A man: Would you like a cup of tea?

A woman: Thanks.

A man: Oh, I'm sorry, but I spilled the coffee.

A woman: Don't worry. It's my fault. There is some coffee on your papers.

A man: Oh, don't worry. It's nothing serious. There is also some coffee on your clothing.

A woman: Oh, that's not important.

A man: Excuse me. Can you repeat your name? My memory for names is not very good.

A woman: That's not at all important. I myself don't have a very good memory for names.

A man: Oh, there is coffee spilled everywhere, on a lot of things.

A woman: I'm so very sorry.

A man: It's nothing.

A woman: And I'm very sorry for being late.

A man: Don't worry. You're not really late.

A woman: I said at four o'clock, and it is a little later than four at this moment.

A man: That's not at all important. Good, can you give me your name? I have forgotten it.

A woman: Maria. And your name, I believe it is Lorenzo.

A man: Yes, you're right. Excuse me. As I've already told you, my memory for names is very bad.


EXERCISE 6: Describing a company. The days of the week.

Guide: In the next exercise, we are going to run into some commercial and technical words. First, I would like to hear them separately.

A man: Tell me about this company.

A woman: It is part of a group. The central offices are in the United States, in New York.

A man: The central offices are American.

A woman: The central offices of this group are American. There are three branch offices.

A man: The group has central offices and three branch offices.

A woman: One in Switzerland, one in Canada, and one in the United Kingdom. There are three branch offices in the group besides the central offices.

A man: We are in the United Kingdom.

A woman: We are the British branch. The central offices are in the United States. The American company is the owner of our branch. We form part of the group.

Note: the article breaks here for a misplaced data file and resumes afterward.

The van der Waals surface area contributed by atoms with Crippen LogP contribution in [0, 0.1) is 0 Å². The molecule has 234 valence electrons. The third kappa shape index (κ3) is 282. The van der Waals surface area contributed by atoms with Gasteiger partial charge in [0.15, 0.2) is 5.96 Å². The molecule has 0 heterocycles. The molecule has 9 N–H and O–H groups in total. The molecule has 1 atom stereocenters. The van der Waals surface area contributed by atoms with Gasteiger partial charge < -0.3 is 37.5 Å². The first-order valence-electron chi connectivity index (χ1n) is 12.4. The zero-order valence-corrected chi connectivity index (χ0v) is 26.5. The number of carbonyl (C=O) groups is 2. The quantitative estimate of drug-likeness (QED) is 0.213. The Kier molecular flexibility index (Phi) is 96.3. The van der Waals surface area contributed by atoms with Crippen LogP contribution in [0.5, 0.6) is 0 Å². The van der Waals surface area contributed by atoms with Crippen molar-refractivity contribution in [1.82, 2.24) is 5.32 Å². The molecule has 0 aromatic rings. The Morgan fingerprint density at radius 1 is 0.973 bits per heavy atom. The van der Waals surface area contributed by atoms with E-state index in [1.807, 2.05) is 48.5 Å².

A man: We don't own the group.

A woman: No. It is the central company in New York that owns the group. We are only a branch.

A man: The entire group includes the central company, and the branches. Do you understand now?

Guide: Let's talk now about a trip to Geneva.

A man: Are you leaving Saturday?

A woman: Next week?

A man: No, not next week. At the end of this week.

A woman: Today is Monday.

A man: Tuesday, Wednesday.

A woman: Thursday, Friday.

A man: Saturday, Sunday. We are going to fly to Geneva next Saturday.

Guide: Fine. So Petro and Catherina are looking for an available office, a place where they can talk. Let's find out if they have been successful.


SCENE 6: Strasbourg, in the offices of Marex Mundial: Catherina and Petro try to continue their conversation. Finally they find a vacant office, and Catherina explains to Petro something about the nature of the Geneva Project. A secretary interrupts them, saying that she has to lock up the offices before going away.

Despite this interruption, Catherina is able to say to Petro that he has been selected for the Geneva project and that his work there will start the following week. Petro expresses his surprise because he has no recollection of accepting this new assignment.

Petro: There must be another office in this area. Is it vacant? Oh, excuse me. No, there is someone in that office that I didn't see.

Catherina: And here?

Petro: Is it empty?